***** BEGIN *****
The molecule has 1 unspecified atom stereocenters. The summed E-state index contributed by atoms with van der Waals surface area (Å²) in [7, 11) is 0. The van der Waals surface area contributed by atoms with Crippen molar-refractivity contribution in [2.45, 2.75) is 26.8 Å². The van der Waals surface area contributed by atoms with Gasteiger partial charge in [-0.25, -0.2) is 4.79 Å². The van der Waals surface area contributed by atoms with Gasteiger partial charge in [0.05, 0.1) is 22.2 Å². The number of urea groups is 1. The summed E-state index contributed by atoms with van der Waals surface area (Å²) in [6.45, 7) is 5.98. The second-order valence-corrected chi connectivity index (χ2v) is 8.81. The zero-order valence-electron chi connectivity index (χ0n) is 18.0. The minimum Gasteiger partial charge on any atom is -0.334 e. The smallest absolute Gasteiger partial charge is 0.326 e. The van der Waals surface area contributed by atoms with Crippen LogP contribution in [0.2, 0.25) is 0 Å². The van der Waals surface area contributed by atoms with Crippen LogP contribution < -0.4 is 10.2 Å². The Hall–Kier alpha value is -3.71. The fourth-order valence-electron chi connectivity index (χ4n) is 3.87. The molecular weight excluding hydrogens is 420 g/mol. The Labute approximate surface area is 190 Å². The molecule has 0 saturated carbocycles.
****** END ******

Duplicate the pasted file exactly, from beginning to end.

The molecule has 1 unspecified atom stereocenters. The summed E-state index contributed by atoms with van der Waals surface area (Å²) in [7, 11) is 0. The van der Waals surface area contributed by atoms with Crippen molar-refractivity contribution in [2.45, 2.75) is 26.8 Å². The van der Waals surface area contributed by atoms with Gasteiger partial charge in [-0.25, -0.2) is 4.79 Å². The van der Waals surface area contributed by atoms with Gasteiger partial charge in [0.05, 0.1) is 22.2 Å². The number of urea groups is 1. The summed E-state index contributed by atoms with van der Waals surface area (Å²) in [6.45, 7) is 5.98. The second-order valence-corrected chi connectivity index (χ2v) is 8.81. The zero-order valence-electron chi connectivity index (χ0n) is 18.0. The minimum Gasteiger partial charge on any atom is -0.334 e. The smallest absolute Gasteiger partial charge is 0.326 e. The van der Waals surface area contributed by atoms with Crippen LogP contribution in [0.2, 0.25) is 0 Å². The van der Waals surface area contributed by atoms with Crippen LogP contribution < -0.4 is 10.2 Å². The Hall–Kier alpha value is -3.71. The fourth-order valence-electron chi connectivity index (χ4n) is 3.87. The molecular weight excluding hydrogens is 420 g/mol. The Labute approximate surface area is 190 Å². The molecule has 0 saturated carbocycles.